Of all the audio-related shows held in Hong Kong every year, this one is considered biggest in scale and drawing the most attention from both local and international visitors. The show this year ran from August 11 to August 13. During this period, the local newspaper reported that as many as 7000 people visited the HK Convention Center on the first very day of the show. The standard of the show is improving with each passing year. Most of the exhibitors use the seminar format, with the manufacturers/designers formally presenting their new products to the public. Scheduled comparisons between recorded vocal music and the actual singers were also conducted in-between show exhibits. Local singers including Danny Summer and Albert Au participated alongside with many singers from mainland China. As a result, long queues waiting for entry to seminars and performances could be observed all over the show every now and then on different floors. The atmosphere of the show and the sentiment among showgoers seemed very upbeat at large.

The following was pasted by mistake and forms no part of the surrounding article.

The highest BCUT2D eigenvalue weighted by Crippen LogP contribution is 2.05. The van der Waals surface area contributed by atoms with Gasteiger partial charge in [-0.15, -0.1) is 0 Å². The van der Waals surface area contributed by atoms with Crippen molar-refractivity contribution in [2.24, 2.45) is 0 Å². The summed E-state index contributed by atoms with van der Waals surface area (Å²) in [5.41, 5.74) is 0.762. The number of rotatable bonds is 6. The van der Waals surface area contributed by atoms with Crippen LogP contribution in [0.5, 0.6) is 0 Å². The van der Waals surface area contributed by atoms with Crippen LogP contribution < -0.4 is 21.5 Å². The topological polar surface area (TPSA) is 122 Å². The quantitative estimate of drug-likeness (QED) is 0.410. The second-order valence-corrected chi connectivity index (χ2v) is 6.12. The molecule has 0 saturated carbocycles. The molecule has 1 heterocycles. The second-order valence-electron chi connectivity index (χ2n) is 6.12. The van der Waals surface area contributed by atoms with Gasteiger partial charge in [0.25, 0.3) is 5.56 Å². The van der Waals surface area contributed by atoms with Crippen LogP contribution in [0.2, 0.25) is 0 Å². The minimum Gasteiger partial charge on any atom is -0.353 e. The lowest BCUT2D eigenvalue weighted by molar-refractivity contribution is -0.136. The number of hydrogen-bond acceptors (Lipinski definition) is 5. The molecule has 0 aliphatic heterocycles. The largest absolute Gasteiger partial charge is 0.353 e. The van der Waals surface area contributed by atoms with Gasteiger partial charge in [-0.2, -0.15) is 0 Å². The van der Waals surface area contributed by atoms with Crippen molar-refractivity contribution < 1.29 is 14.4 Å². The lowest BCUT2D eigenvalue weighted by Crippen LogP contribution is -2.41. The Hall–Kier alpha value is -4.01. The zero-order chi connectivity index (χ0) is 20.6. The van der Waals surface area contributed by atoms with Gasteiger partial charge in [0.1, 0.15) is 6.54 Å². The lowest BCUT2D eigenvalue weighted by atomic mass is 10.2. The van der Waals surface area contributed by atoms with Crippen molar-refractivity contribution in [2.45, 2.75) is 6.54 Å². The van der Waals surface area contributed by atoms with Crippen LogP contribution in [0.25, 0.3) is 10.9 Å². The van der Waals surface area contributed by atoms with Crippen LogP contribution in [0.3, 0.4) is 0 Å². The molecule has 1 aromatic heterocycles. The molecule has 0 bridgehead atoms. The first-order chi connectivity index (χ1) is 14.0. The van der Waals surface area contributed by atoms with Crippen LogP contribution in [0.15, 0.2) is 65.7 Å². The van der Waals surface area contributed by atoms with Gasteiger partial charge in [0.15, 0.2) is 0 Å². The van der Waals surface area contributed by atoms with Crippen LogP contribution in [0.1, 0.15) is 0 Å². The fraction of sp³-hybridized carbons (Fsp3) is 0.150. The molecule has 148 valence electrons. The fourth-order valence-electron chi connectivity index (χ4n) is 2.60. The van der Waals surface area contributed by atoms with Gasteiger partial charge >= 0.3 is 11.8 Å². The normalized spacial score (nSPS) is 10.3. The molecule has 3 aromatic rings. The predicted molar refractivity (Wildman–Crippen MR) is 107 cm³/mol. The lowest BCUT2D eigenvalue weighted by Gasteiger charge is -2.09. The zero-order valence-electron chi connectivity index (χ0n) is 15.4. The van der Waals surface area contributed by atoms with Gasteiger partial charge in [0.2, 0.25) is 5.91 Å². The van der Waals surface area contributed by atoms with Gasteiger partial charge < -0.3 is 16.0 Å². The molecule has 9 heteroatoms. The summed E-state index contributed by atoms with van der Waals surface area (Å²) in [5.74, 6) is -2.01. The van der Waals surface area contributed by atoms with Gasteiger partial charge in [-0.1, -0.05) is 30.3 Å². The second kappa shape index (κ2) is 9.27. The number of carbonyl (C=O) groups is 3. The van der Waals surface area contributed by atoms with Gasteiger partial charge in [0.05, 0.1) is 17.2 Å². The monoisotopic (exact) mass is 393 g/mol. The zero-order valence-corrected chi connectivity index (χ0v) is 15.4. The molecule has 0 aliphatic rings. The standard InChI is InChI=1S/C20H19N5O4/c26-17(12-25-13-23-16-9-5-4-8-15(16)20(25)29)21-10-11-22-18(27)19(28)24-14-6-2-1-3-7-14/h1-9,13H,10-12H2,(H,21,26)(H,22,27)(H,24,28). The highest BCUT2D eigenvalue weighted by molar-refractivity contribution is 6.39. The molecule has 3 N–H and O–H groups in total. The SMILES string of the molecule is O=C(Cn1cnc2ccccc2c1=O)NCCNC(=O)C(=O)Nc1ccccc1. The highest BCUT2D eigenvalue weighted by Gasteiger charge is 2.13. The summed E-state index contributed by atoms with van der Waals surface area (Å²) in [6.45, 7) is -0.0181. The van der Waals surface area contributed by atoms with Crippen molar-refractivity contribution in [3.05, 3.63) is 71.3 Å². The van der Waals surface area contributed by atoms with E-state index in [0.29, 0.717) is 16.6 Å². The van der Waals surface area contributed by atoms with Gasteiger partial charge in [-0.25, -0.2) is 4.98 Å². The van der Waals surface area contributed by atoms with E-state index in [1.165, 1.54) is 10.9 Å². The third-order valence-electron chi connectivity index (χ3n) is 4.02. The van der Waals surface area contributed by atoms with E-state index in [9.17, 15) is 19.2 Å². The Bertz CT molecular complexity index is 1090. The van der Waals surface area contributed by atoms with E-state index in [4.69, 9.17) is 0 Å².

As readers should probably be aware of, unsatisfactory room acoustics are often the case during show time and here proved indeed in the vast majority. My listening time per room was not only short but exposed to unfamiliar recordings. My mini coverage here thus merely reflects a very general impression of certain rooms.

The very first room I wanted to listen to was the Kondo/Audio Note Japan exhibit. The electronics were expensive, probably totaling more than $200,000 [all price references in US currency]. The M1000 linestage, KSL-DAC, Gakuon amplifiers with the latest turntable called Ginza with IO-M cartridge mounted on an SME arm with Ikeda shell were all in action playing LPs through the Living Voice Avatar OBX-RW speakers from England. Despite the small physical size of the speakers, the sound here was full-bodied and endowed with real energy. The vocal artistry of Nat King Cole expressed by this Kondo system on vinyl was detailed and exuded a strong sense of immediacy. In fact, this was the only room I visited twice. Need I say more?